New York Stories

March 10th, 1989


New York Stories

No valid json found

A middle-aged artist obsessed with his pretty young assistant, a precocious 12 year old living in a hotel, and a neurotic lawyer with a possessive mother make up three stories.

Release Year: 1989

Rating: 6.2/10 (8,321 voted)

Director: Woody Allen

Stars: Woody Allen, Nick Nolte, Rosanna Arquette

A middle-aged artist obsessed with his pretty young assistant, a precocious 12 year old living in a hotel, and a neurotic lawyer with a possessive mother make up three stories.

Writers: Richard Price, Woody Allen

Woody Allen - Sheldon (segment "Oedipus Wrecks")
Marvin Chatinover - Psychiatrist (segment "Oedipus Wrecks")
Mae Questel - Mother (segment "Oedipus Wrecks")
Mia Farrow - Lisa (segment "Oedipus Wrecks")
Molly Regan - Sheldon's Secretary (segment "Oedipus Wrecks")
Ira Wheeler - Mr. Bates (segment "Oedipus Wrecks")
Joan Bud - Board Member (segment "Oedipus Wrecks")
Jessie Keosian - Aunt Ceil (segment "Oedipus Wrecks")
Michael Rizzo - Waiter (segment "Oedipus Wrecks")
George Schindler - Shandu, The Magician (segment "Oedipus Wrecks")
Bridgit Ryan - Rita (segment "Oedipus Wrecks")
Larry David - Theater Manager (segment "Oedipus Wrecks")
Paul Herman - Detective Flynn / Clifford the Doorman / Cop (segments "Life Lessons" - "Life without Zoe" - "Oedipus Wrecks")
Herschel Rosen - Store Clerk (segment "Oedipus Wrecks")
Lola André - Citizen (segment "Oedipus Wrecks")

Taglines: One City. Three Stories Tall.

Release Date: 10 March 1989

Filming Locations: 5th Avenue, Manhattan, New York City, New York, USA

Box Office Details

Budget: $15,000,000 (estimated)

Gross: $10,763,469 (USA)

Technical Specs


Did You Know?

At 33 minutes, Francis Ford Coppola's segment is the shortest. Woody Allen's clocks in at 40 minutes, while Martin Scorsese's runs to 45 minutes.

Zoe: [to her mother about her Joan Crawford-styled dress] A woman shouldn't have bigger shoulders than a man.

User Review

New York, New York


The anthology that include three short films that take place in New York City was made by three great American directors, Martin Scorsese, Woody Allen, and Francis Ford Coppola.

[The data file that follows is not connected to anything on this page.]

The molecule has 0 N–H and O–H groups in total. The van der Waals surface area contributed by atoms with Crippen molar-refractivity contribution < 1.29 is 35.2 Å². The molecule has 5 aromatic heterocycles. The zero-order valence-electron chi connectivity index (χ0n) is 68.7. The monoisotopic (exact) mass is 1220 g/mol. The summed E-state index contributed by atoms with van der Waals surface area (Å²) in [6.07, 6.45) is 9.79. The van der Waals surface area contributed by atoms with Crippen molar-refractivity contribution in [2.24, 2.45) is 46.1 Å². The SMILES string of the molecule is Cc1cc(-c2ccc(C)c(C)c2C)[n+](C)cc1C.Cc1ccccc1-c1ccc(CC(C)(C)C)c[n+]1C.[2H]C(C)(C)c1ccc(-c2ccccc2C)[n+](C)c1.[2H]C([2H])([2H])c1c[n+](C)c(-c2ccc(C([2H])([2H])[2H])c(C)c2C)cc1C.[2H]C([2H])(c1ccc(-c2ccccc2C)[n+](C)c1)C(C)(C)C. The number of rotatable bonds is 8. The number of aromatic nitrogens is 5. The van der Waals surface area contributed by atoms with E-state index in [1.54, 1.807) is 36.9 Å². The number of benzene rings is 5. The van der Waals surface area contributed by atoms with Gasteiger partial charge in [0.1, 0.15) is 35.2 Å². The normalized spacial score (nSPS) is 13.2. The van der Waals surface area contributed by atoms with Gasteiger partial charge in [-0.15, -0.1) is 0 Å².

"Life Lessons" directed by Martin Scorsese, literally took my breath away - it made me want to rewatch all Scorsese's films (with the one exception, GONY, though). What a magnificent work - visually it is as powerful as the painting Nolte's Lionel was painting. Combining in one short film Procul Harum's "A whiter shade of pale" and Puccini's "Nessun Dorma" from "Turandot" was a stroke of genius. This film is an ode to the power of talent; it is about greatness and curse of the gift, not about love to the woman. The best scene of the film and I'd say one of the best ever made about the Artist's work is Nolte triumphantly painting his masterpiece - his love, desire, lust, cries, whispers, tears, and humiliations magically transform with every stroke of his brush into the immortal, triumphant, brilliant work of art. By the time the painting is finished, he would need a new source of inspiration and self-torture, and the cycle will repeat over again. Devilishly clever portrait of an Artist as Not a Young Man. 9.5/10

I loved Woody Allen's "Oedipus Wrecks" and I think it is very funny and touching. Looks like Allen has met mothers or grandmothers like Mrs. Millstein in real life and his little gem is his love-hate letter to them. In the end, mom always knows what is best for her little boy. Mae Questel and Julie Kavner (Marge Simpson) were wonderful. Woody's face after his mom "disappears" and the scene when he practically makes love to the chicken drumstick are pure delight; also the commentary that New York is used to everything and readily accepts the crazy situation - it is so true. One of the best Allen's films I've seen lately - I am very glad that I finally saw it.

Larry David ("Seinfeld", "Curb Your Enthusiasm") plays the Theater Manager. It made me think if Estelle Costanza created by David and Mrs. Millstein (Woody's omnipresent mother) have a lot in common in making the lives of their sons miserable and smothering them with their merciless love? 9/10

Coppola's "Life Without Zoë" was much weaker than Scorsese's and Allan's stories and paled in comparison - this episode "from the lives of the reach and beautiful" was pretty and cute but you can skip it. 5/10


Comments are closed.